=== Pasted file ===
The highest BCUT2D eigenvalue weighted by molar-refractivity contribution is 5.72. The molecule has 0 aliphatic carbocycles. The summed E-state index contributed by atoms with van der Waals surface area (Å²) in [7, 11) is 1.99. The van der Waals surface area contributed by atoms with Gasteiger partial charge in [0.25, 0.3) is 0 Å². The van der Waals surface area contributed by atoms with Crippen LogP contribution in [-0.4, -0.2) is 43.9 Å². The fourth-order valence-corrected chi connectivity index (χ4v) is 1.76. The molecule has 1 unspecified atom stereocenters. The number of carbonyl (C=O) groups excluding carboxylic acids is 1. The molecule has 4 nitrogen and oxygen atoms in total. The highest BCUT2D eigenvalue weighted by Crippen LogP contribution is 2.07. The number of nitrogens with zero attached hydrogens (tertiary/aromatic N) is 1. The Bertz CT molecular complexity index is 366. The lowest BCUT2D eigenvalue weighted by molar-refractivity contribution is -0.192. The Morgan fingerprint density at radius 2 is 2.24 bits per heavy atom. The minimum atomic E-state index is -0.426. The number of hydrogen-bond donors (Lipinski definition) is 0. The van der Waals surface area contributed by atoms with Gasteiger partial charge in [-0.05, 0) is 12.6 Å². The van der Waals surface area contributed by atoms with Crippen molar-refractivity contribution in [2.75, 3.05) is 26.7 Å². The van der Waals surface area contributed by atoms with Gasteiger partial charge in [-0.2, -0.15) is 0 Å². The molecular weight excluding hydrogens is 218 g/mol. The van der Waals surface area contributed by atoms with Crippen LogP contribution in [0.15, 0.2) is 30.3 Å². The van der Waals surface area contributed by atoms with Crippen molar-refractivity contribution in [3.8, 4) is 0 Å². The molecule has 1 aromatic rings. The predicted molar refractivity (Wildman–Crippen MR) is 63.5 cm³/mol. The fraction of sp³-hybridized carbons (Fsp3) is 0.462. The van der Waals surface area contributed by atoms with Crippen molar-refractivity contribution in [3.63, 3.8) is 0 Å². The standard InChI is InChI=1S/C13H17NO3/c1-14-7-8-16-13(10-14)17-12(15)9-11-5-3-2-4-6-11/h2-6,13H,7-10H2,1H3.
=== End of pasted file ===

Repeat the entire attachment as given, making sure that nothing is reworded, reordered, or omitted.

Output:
The highest BCUT2D eigenvalue weighted by molar-refractivity contribution is 5.72. The molecule has 0 aliphatic carbocycles. The summed E-state index contributed by atoms with van der Waals surface area (Å²) in [7, 11) is 1.99. The van der Waals surface area contributed by atoms with Gasteiger partial charge in [0.25, 0.3) is 0 Å². The van der Waals surface area contributed by atoms with Crippen LogP contribution in [-0.4, -0.2) is 43.9 Å². The fourth-order valence-corrected chi connectivity index (χ4v) is 1.76. The molecule has 1 unspecified atom stereocenters. The number of carbonyl (C=O) groups excluding carboxylic acids is 1. The molecule has 4 nitrogen and oxygen atoms in total. The highest BCUT2D eigenvalue weighted by Crippen LogP contribution is 2.07. The number of nitrogens with zero attached hydrogens (tertiary/aromatic N) is 1. The Bertz CT molecular complexity index is 366. The lowest BCUT2D eigenvalue weighted by molar-refractivity contribution is -0.192. The Morgan fingerprint density at radius 2 is 2.24 bits per heavy atom. The minimum atomic E-state index is -0.426. The number of hydrogen-bond donors (Lipinski definition) is 0. The van der Waals surface area contributed by atoms with Gasteiger partial charge in [-0.05, 0) is 12.6 Å². The van der Waals surface area contributed by atoms with Crippen molar-refractivity contribution in [2.75, 3.05) is 26.7 Å². The van der Waals surface area contributed by atoms with Gasteiger partial charge in [-0.2, -0.15) is 0 Å². The molecular weight excluding hydrogens is 218 g/mol. The van der Waals surface area contributed by atoms with Crippen LogP contribution in [0.15, 0.2) is 30.3 Å². The van der Waals surface area contributed by atoms with Crippen molar-refractivity contribution in [3.8, 4) is 0 Å². The molecule has 1 aromatic rings. The predicted molar refractivity (Wildman–Crippen MR) is 63.5 cm³/mol. The fraction of sp³-hybridized carbons (Fsp3) is 0.462. The van der Waals surface area contributed by atoms with Crippen molar-refractivity contribution in [3.63, 3.8) is 0 Å². The standard InChI is InChI=1S/C13H17NO3/c1-14-7-8-16-13(10-14)17-12(15)9-11-5-3-2-4-6-11/h2-6,13H,7-10H2,1H3.